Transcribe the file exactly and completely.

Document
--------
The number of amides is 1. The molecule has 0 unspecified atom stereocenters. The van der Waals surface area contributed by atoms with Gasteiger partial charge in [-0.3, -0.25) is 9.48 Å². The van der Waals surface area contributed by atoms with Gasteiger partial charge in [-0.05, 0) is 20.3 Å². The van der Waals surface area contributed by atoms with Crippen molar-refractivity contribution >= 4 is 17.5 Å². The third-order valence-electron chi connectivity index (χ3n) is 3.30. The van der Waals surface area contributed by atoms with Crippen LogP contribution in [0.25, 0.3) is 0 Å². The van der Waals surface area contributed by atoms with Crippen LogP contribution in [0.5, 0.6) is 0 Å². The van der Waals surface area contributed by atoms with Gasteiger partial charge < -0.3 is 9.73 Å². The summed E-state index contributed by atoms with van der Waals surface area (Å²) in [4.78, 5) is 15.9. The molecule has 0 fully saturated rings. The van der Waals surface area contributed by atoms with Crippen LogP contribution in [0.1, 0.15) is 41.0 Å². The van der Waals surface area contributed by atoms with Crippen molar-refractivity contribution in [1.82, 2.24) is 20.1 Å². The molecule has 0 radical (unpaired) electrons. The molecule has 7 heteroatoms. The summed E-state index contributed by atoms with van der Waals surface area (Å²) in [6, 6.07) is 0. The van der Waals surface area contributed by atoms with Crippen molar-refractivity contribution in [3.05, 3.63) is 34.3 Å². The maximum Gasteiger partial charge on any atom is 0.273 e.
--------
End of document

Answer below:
The number of amides is 1. The molecule has 0 unspecified atom stereocenters. The van der Waals surface area contributed by atoms with Gasteiger partial charge in [-0.3, -0.25) is 9.48 Å². The van der Waals surface area contributed by atoms with Gasteiger partial charge in [-0.05, 0) is 20.3 Å². The van der Waals surface area contributed by atoms with Crippen molar-refractivity contribution >= 4 is 17.5 Å². The third-order valence-electron chi connectivity index (χ3n) is 3.30. The van der Waals surface area contributed by atoms with Crippen LogP contribution in [0.25, 0.3) is 0 Å². The van der Waals surface area contributed by atoms with Crippen LogP contribution in [0.5, 0.6) is 0 Å². The van der Waals surface area contributed by atoms with Gasteiger partial charge < -0.3 is 9.73 Å². The summed E-state index contributed by atoms with van der Waals surface area (Å²) in [4.78, 5) is 15.9. The molecule has 0 fully saturated rings. The van der Waals surface area contributed by atoms with Crippen LogP contribution in [0.1, 0.15) is 41.0 Å². The van der Waals surface area contributed by atoms with Crippen molar-refractivity contribution in [1.82, 2.24) is 20.1 Å². The molecule has 0 radical (unpaired) electrons. The molecule has 7 heteroatoms. The summed E-state index contributed by atoms with van der Waals surface area (Å²) in [6, 6.07) is 0. The van der Waals surface area contributed by atoms with Crippen molar-refractivity contribution in [3.05, 3.63) is 34.3 Å². The maximum Gasteiger partial charge on any atom is 0.273 e.